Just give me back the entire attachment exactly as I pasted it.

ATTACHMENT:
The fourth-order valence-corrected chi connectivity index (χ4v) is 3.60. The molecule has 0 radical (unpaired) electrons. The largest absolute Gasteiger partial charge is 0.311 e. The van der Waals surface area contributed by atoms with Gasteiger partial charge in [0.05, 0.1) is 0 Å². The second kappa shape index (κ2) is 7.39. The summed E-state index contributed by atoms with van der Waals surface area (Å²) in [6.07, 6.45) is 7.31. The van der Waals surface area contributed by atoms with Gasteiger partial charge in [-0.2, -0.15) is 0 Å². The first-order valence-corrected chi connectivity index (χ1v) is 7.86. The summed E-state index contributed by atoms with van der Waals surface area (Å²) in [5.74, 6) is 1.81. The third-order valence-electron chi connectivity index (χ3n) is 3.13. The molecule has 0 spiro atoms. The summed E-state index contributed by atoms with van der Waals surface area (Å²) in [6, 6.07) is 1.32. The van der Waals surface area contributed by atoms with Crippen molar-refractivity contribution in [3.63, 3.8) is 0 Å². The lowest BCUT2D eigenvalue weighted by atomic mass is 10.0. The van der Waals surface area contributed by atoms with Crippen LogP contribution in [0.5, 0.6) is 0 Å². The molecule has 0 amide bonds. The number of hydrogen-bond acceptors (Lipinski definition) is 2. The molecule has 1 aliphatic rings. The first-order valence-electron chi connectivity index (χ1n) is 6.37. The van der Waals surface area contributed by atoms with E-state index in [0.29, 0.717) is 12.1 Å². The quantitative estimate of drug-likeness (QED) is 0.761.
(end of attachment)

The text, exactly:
The fourth-order valence-corrected chi connectivity index (χ4v) is 3.60. The molecule has 0 radical (unpaired) electrons. The largest absolute Gasteiger partial charge is 0.311 e. The van der Waals surface area contributed by atoms with Gasteiger partial charge in [0.05, 0.1) is 0 Å². The second kappa shape index (κ2) is 7.39. The summed E-state index contributed by atoms with van der Waals surface area (Å²) in [6.07, 6.45) is 7.31. The van der Waals surface area contributed by atoms with Gasteiger partial charge in [-0.2, -0.15) is 0 Å². The first-order valence-corrected chi connectivity index (χ1v) is 7.86. The summed E-state index contributed by atoms with van der Waals surface area (Å²) in [5.74, 6) is 1.81. The third-order valence-electron chi connectivity index (χ3n) is 3.13. The molecule has 0 spiro atoms. The summed E-state index contributed by atoms with van der Waals surface area (Å²) in [6, 6.07) is 1.32. The van der Waals surface area contributed by atoms with Crippen molar-refractivity contribution in [3.63, 3.8) is 0 Å². The lowest BCUT2D eigenvalue weighted by atomic mass is 10.0. The van der Waals surface area contributed by atoms with Crippen LogP contribution in [0.5, 0.6) is 0 Å². The molecule has 0 amide bonds. The number of hydrogen-bond acceptors (Lipinski definition) is 2. The molecule has 1 aliphatic rings. The first-order valence-electron chi connectivity index (χ1n) is 6.37. The van der Waals surface area contributed by atoms with E-state index in [0.29, 0.717) is 12.1 Å². The quantitative estimate of drug-likeness (QED) is 0.761.